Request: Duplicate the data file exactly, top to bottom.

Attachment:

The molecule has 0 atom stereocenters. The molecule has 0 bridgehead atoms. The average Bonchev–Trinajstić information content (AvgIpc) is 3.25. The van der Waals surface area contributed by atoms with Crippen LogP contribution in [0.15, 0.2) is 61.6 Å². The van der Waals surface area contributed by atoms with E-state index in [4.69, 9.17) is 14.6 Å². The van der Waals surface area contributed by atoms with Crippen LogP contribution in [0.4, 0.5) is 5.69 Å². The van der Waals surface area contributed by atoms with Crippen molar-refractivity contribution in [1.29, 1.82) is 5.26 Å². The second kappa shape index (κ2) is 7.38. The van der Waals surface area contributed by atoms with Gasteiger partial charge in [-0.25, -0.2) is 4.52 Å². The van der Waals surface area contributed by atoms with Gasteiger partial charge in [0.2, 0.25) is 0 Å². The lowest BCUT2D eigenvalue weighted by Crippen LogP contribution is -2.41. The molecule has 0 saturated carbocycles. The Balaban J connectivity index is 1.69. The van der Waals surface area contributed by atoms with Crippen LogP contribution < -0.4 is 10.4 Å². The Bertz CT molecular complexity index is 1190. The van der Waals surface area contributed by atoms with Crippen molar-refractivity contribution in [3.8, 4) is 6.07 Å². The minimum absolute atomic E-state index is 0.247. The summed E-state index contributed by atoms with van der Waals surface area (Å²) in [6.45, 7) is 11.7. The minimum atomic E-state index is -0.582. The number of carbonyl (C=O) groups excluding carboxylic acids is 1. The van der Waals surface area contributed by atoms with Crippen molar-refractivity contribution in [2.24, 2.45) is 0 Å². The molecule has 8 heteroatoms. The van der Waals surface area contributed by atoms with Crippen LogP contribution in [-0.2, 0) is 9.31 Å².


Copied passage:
The molecule has 0 atom stereocenters. The molecule has 0 bridgehead atoms. The average Bonchev–Trinajstić information content (AvgIpc) is 3.25. The van der Waals surface area contributed by atoms with Crippen LogP contribution in [0.15, 0.2) is 61.6 Å². The van der Waals surface area contributed by atoms with E-state index in [4.69, 9.17) is 14.6 Å². The van der Waals surface area contributed by atoms with Crippen LogP contribution in [0.4, 0.5) is 5.69 Å². The van der Waals surface area contributed by atoms with Crippen molar-refractivity contribution in [1.29, 1.82) is 5.26 Å². The second kappa shape index (κ2) is 7.38. The van der Waals surface area contributed by atoms with Gasteiger partial charge in [-0.25, -0.2) is 4.52 Å². The van der Waals surface area contributed by atoms with Gasteiger partial charge in [0.2, 0.25) is 0 Å². The lowest BCUT2D eigenvalue weighted by Crippen LogP contribution is -2.41. The molecule has 0 saturated carbocycles. The Balaban J connectivity index is 1.69. The van der Waals surface area contributed by atoms with Crippen LogP contribution < -0.4 is 10.4 Å². The Bertz CT molecular complexity index is 1190. The van der Waals surface area contributed by atoms with Crippen molar-refractivity contribution in [3.8, 4) is 6.07 Å². The minimum absolute atomic E-state index is 0.247. The summed E-state index contributed by atoms with van der Waals surface area (Å²) in [6.45, 7) is 11.7. The minimum atomic E-state index is -0.582. The number of carbonyl (C=O) groups excluding carboxylic acids is 1. The van der Waals surface area contributed by atoms with Crippen molar-refractivity contribution in [2.24, 2.45) is 0 Å². The molecule has 8 heteroatoms. The van der Waals surface area contributed by atoms with Crippen LogP contribution in [-0.2, 0) is 9.31 Å².